Turf Writer, Racing Historian Mooney Recognized By Kentucky Senate, Mayor Of Lexington

by | 12.23.2016 | 10:20am
Bill Mooney, flanked by Daily Racing Form editor Mark Simon (left) and Michael Blowen of Old Friends

Bill Mooney, the award-winning Turf writer who ranks among Thoroughbred racing's premier historians of any generation, has been recognized by Lexington Mayor Jim Gray and the Kentucky Senate for his contributions to the horse industry and courage in the face of a devastating two-year battle with cancer.

The Senate proclamation on the motion of Sen. Reggie Thomas read in part that Mooney “has worked tirelessly to preserve for posterity horse racing's illustrious history, using details and descriptions which, for the reader, bring to life the colorful world of horse racing, both today and throughout history.”

Mayor Gray in his commemoration declared December “Bill Mooney Month in Lexington,” in part stating that the Lexington writer “is a kind, loving person who goes out of his way to help others in need; who has been a role model for journalists; and who has taught us all how to face overwhelming adversity with great strength, courage, grit and class; and … has made incredible contributions to horse racing that will last in perpetuity.”

The full text of both commendations can be found at NTWAB.org, the website of the National Turf Writers and Broadcasters. Mooney last year was the inaugural winner of the NTWAB's Bill Mooney Award for the racing participant displaying courage in the face of tremendous adversity.

Mooney is a two-time Eclipse Award winner, in 1985 for the quintessential story about Ellis Park that ran in Thoroughbred Record and in 2007 for a poignant story about the euthanization of champion Precisionist at Old Friends Thoroughbred Retirement Farm in Georgetown, Ky., that ran in Post Time USA. The native New Englander was awarded the 2012 Walter Haight Award by the NTWAB for career excellence, co-authored multiple editions of The Complete Encyclopedia of Horse Racing: The Illustrated Guide to the World of the Thoroughbred and is author of the Tony Ryan Book Award-winning Keeneland's Ted Bassett: My Life.  He also has been a racetrack publicist of note.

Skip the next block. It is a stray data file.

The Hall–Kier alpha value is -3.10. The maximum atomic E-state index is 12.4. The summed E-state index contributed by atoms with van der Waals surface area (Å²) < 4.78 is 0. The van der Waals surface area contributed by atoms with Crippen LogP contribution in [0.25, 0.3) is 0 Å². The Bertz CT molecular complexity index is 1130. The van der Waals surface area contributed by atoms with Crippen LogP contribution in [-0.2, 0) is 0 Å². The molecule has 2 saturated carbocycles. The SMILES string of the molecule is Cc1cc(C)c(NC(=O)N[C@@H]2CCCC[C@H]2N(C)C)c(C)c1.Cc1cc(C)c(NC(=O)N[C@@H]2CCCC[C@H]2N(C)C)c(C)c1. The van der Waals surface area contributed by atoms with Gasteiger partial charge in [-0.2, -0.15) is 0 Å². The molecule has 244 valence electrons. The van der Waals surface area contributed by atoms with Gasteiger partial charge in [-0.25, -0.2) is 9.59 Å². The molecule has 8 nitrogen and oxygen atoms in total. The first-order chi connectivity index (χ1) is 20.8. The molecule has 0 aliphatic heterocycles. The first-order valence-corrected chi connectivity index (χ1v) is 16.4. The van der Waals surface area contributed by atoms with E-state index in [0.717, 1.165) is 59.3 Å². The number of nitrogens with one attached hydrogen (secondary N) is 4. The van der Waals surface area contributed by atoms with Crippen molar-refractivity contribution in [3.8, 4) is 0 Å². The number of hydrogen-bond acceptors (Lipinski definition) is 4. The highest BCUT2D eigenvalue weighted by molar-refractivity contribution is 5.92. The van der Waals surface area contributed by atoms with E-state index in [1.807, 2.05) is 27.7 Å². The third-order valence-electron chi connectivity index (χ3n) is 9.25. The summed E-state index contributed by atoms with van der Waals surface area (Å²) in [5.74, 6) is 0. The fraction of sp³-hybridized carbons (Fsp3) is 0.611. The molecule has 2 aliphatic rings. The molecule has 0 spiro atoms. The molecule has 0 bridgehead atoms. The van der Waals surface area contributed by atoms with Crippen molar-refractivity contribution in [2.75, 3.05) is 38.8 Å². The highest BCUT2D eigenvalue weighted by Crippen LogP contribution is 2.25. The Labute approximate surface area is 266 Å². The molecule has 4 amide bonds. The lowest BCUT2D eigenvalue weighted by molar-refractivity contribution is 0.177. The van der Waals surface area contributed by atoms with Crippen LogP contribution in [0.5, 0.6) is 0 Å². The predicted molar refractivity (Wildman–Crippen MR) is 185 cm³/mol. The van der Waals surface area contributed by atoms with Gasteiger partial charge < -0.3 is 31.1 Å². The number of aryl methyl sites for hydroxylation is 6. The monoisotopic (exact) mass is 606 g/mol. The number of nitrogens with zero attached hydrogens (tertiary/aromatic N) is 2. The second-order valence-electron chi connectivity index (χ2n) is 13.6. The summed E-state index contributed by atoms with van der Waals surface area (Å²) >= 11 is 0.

However, Mooney's greatest legacy could be his painstaking research and colorful descriptions of long-forgotten subjects such as the end of racing in Texas in 1938 before being banned for 50 years and short-lived Tri-State Fair Grounds in Huntington as the site of the first West Virginia Derby in 1923. The latter story was published in the Paulick Report in August when Mooney was critically ill but still drove the six hours each between his home in Lexington to Mountaineer Park to handle publicity for the West Virginia Derby.

“One of the things that bothers me about the illness is that there are so many other stories that I wanted to write about,” Mooney said. “There was a great racetrack in Charleston, S.C., back in those days where something like four Kentucky Derby winners raced there. I so much wanted to write about that racetrack. There are a lot of lost racetracks out there that people don't know about. It's our history and our heritage.”

Mooney — whose magnificent and voluminous history and story-telling have been typed with one finger (a byproduct of being in a horrific auto crash at age 15) — sounds befuddled by the tributes, saying, “I'm an ordinary guy.”

That might be the one fact that Mooney has gotten wrong.

“I've never met a more diligent reporter,” said Michael Blowen, president and founder of Old Friends after being a critic for the Boston Globe. “I never met anyone, regardless of what their beat is, who is as good a fact-checker as Bill Mooney. On top of all that, we just owe him everything at Old Friends. Because he was one of the first people who had a reputation at stake who thought this was a good idea…. He's just been a tremendous friend. We're going to name a street after him. There's nobody I've met more courageous than Bill.”

“Bill Mooney has been a mentor and, most importantly, an invaluable friend to the Thoroughbred racing industry and the Bluegrass community as a whole,” said NTWAB president Alicia Hughes. “The courage he has shown in his battle with cancer and the perspective he has maintained have further solidified his status as an inspiration to all.”

Tributes to Mooney from his colleagues can be found here. Also on the NTWAB website: The definitive story about rather than by Mooney, the son of two circus performers, including a world-class aerialist, and his distinction with the Walter Haight Award for Career Excellence In Turf Writing.

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